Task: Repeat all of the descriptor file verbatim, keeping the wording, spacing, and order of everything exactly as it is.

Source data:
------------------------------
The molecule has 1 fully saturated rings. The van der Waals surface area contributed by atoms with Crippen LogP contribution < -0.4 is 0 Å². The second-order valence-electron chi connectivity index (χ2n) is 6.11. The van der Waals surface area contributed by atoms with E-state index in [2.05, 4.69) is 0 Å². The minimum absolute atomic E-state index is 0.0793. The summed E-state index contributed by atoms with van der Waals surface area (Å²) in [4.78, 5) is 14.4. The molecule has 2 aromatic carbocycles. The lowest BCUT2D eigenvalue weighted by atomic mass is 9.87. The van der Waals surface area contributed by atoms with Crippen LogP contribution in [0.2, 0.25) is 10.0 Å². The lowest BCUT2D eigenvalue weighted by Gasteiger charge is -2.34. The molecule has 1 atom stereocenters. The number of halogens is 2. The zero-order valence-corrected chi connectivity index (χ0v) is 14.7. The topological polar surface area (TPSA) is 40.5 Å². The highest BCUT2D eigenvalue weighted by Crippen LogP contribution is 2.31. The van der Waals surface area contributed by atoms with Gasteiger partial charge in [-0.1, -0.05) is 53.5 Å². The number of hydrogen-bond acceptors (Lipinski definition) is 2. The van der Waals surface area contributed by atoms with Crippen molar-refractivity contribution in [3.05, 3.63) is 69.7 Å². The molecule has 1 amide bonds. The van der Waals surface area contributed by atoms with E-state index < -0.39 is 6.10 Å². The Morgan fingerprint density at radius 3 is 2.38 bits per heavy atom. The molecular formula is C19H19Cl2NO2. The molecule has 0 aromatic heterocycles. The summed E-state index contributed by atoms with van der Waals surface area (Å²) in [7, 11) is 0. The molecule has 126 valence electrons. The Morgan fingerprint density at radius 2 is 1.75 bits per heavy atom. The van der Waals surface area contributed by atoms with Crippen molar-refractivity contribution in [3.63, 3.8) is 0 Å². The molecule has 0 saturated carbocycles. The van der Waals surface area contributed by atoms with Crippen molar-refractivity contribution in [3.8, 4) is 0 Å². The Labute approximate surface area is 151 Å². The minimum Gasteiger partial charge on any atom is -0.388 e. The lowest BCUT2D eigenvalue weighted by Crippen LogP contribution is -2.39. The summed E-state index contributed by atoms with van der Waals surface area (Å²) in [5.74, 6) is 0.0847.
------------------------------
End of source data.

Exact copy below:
The molecule has 1 fully saturated rings. The van der Waals surface area contributed by atoms with Crippen LogP contribution < -0.4 is 0 Å². The second-order valence-electron chi connectivity index (χ2n) is 6.11. The van der Waals surface area contributed by atoms with E-state index in [2.05, 4.69) is 0 Å². The minimum absolute atomic E-state index is 0.0793. The summed E-state index contributed by atoms with van der Waals surface area (Å²) in [4.78, 5) is 14.4. The molecule has 2 aromatic carbocycles. The lowest BCUT2D eigenvalue weighted by atomic mass is 9.87. The van der Waals surface area contributed by atoms with Crippen LogP contribution in [0.2, 0.25) is 10.0 Å². The lowest BCUT2D eigenvalue weighted by Gasteiger charge is -2.34. The molecule has 1 atom stereocenters. The number of halogens is 2. The zero-order valence-corrected chi connectivity index (χ0v) is 14.7. The topological polar surface area (TPSA) is 40.5 Å². The highest BCUT2D eigenvalue weighted by Crippen LogP contribution is 2.31. The van der Waals surface area contributed by atoms with Gasteiger partial charge in [-0.1, -0.05) is 53.5 Å². The number of hydrogen-bond acceptors (Lipinski definition) is 2. The van der Waals surface area contributed by atoms with Crippen molar-refractivity contribution in [3.05, 3.63) is 69.7 Å². The molecule has 1 amide bonds. The van der Waals surface area contributed by atoms with E-state index < -0.39 is 6.10 Å². The Morgan fingerprint density at radius 3 is 2.38 bits per heavy atom. The molecular formula is C19H19Cl2NO2. The molecule has 0 aromatic heterocycles. The summed E-state index contributed by atoms with van der Waals surface area (Å²) in [7, 11) is 0. The molecule has 126 valence electrons. The Morgan fingerprint density at radius 2 is 1.75 bits per heavy atom. The van der Waals surface area contributed by atoms with Crippen molar-refractivity contribution in [3.63, 3.8) is 0 Å². The molecule has 0 saturated carbocycles. The van der Waals surface area contributed by atoms with Crippen molar-refractivity contribution in [3.8, 4) is 0 Å². The Labute approximate surface area is 151 Å². The minimum Gasteiger partial charge on any atom is -0.388 e. The lowest BCUT2D eigenvalue weighted by Crippen LogP contribution is -2.39. The summed E-state index contributed by atoms with van der Waals surface area (Å²) in [5.74, 6) is 0.0847.